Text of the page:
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Spine Surgery at Saint Joseph East

What is Lateral Access Surgery?

The XLIF® (eXtreme Lateral Interbody Fusion) procedure is a minimally disruptive surgical technique in which the surgeon approaches the spine from the side of the patient’s body, rather than the front or back as in traditional spine surgeries. This side (lateral) approach can reduce the risk of injury to muscles, nerves and blood vessels.

The XLIF technique can provide relief to patients who cannot tolerate traditional open back surgery due to increased risks of longer anesthesia time, greater blood loss, longer hospitalization, and slower recovery. XLIF surgery is a less disruptive alternative for patients who have lived with back or leg pain through years of various failed treatments, including steroid injections, physical therapy, and pain medication.

The XLIF procedure includes the use of NVM5®, an innovative nerve monitoring system. NVM5 provides surgeons with real-time feedback about relative nerve health, location, and function during surgery, thus reducing the incidence of nerve injury.

Watch the video below to learn more about the procedure.

Benefits of XLIF

More than 140 published clinical studies document excellent clinical outcomes following XLIF surgery. For many patients, benefits include:

  • Reduced blood loss1-4
  • Reduced hospital stay1-5
  • Faster return to normal activity5,7

What Can You Expect During XLIF Surgery?

When performing XLIF surgery, your surgeon will approach your spine from the side of your body. You will be positioned on your side on the surgical table. After you have been positioned, an x-ray will be taken to help your doctor precisely locate the operative space. Next, your skin will be marked at the site where the two small incisions will be made. One of the incisions will be on your side—this is the incision from which most of the surgery will be performed. Another incision will be made slightly behind the first, toward your back. Your surgeon will use the latest instrumentation to access the spine in a minimally disruptive manner.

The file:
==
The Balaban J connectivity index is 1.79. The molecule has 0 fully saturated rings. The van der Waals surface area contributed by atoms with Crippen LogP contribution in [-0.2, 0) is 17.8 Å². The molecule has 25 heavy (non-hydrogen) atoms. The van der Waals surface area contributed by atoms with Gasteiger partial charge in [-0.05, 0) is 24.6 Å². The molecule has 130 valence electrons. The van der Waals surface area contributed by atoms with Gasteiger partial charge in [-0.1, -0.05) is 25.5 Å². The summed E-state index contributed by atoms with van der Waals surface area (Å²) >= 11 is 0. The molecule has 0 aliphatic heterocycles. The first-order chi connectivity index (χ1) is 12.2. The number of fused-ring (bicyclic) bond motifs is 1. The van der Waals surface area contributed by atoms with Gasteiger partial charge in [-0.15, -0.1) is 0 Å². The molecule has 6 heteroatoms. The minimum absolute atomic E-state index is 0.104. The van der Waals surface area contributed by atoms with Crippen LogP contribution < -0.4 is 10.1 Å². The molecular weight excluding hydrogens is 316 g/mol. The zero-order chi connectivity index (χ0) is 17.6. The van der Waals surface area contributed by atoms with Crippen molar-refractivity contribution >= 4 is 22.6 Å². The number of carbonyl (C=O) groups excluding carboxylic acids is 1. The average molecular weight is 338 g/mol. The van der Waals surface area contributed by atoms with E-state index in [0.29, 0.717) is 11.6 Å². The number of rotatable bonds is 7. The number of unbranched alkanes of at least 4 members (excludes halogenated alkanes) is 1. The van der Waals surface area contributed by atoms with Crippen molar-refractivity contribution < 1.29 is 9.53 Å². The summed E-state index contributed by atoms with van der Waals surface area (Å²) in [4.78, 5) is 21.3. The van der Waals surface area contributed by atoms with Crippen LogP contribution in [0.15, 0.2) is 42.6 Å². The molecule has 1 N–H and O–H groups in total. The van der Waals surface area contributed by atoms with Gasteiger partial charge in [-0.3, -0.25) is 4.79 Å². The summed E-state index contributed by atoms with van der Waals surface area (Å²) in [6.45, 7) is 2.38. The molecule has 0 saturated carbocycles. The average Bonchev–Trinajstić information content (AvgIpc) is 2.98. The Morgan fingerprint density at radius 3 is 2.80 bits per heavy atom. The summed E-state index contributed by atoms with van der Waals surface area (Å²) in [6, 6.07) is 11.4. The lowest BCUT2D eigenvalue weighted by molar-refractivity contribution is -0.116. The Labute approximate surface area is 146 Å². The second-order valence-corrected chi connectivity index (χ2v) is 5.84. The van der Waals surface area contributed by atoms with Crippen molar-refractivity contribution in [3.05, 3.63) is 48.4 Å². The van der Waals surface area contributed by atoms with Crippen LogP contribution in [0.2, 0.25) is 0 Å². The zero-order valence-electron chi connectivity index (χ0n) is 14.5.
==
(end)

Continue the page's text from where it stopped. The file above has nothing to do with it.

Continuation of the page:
Disc preparation is the next step. This is done by removing the disc tissue, an action that allows the bones to fuse together. Several x-rays will be taken during this stage to determine that the preparation is adequate. Once the disc is prepared, the surgeon will then place a stabilizing implant into the space to restore the disc height and help the spine to once again support necessary loads. Once in position, a final x-ray will be taken to confirm correct implant placement.

Because further spinal stabilization is necessary, the surgeon will insert additional screws, rods, or plates into the vertebrae.

How Does XLIF Compare to Other Procedures?

Due to advances in medical technology, patients suffering from pain due to degenerative spine conditions now have more options than ever before. Each option has its own set of risks and benefits. Your physician may first attempt to address your problem non-surgically. However, if that does not relieve your pain, he or she might suggest surgery.